their two hundred African slaves nearly a full century before the Civil War.” Gellman fails to consider the place of that sale or government “expropriation” (Snowden suggests), and how that legacy might have informed his whistleblowing when he sees the Constitution at risk. Gellman seems to miss the supreme irony of knowing that the headquarters of the NSA was built right there where that slave plantation used to be. Pass the fuckin’ bong.
As egregious a violation of the Bill of Rights that the NSA’s STELLARWIND program was, using sneaky backdoor tactics to get around the limits imposed by their agency mandate (“incidentally” gathering up the data of Americans in their cyber trawls of potential foreign “enemies” numbering in the millions), another program, PRISM, went even further, and gives the lie to alibi that such trawls are anything but criminal and totalitarian in intention. Gellman writes,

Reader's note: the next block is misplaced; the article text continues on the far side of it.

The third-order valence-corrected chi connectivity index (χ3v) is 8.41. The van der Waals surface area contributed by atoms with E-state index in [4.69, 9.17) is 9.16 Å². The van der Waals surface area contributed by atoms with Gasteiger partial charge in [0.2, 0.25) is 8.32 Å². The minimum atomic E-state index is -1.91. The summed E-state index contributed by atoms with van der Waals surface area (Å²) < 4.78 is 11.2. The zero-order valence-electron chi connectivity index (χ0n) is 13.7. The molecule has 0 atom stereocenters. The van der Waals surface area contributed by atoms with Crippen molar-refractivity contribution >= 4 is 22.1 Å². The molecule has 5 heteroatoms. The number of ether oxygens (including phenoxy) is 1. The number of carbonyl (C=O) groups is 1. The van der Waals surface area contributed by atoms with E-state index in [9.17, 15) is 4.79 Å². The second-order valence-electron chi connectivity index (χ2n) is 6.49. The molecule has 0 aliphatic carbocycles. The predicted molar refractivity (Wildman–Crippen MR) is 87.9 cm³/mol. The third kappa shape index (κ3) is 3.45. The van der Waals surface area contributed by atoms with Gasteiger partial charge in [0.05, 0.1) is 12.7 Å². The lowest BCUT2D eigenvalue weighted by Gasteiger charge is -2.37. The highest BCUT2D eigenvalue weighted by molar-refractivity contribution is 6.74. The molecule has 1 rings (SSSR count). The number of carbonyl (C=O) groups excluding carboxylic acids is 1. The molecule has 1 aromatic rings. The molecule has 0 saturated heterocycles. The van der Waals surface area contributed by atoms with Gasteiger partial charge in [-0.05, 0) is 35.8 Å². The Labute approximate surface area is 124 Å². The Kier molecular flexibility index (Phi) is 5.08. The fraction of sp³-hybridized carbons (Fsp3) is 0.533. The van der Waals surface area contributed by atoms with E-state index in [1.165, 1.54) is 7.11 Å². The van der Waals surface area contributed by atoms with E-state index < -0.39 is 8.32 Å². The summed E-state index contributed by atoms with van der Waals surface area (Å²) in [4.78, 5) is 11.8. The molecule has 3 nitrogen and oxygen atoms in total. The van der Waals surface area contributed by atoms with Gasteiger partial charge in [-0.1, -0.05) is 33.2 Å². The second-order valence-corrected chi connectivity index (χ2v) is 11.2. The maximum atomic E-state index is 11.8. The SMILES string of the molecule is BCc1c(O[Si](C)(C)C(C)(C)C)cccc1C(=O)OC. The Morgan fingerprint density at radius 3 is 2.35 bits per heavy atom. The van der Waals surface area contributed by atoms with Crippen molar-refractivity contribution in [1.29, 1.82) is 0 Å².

In film and fiction, the NSA mostly listened in on telephone calls. PRISM had capabilities far beyond that…NSA analysts could not only review stored account information but also dial in and record live “audio, video, chat, and file transfers.” Analysts could ask for instant notifications when their targets logged on to Hotmail or AOL or Yahoo Messenger.
And with keystroke exploits thrown in, “They can literally watch your thoughts form as you type,” Snowden told Gellman.
Ultimately, as Gellman alluded to earlier, it’s all about the power. In his chompy sit-down interviews with the likes of Michael Hayden and James Clapper, and other apologists for benign totalitarianism, Gellman makes it clear that these men see no room for oversight, and can’t or won’t comprehend the ethical and constitutional limitations to what they are doing. They just want us to trust them and narrow-visioned patriotism. This turned Snowden off to a career of public service (in which he was following in the footsteps of his deep state parents). In his memoir, he describes his in-office participation in LOVEINT —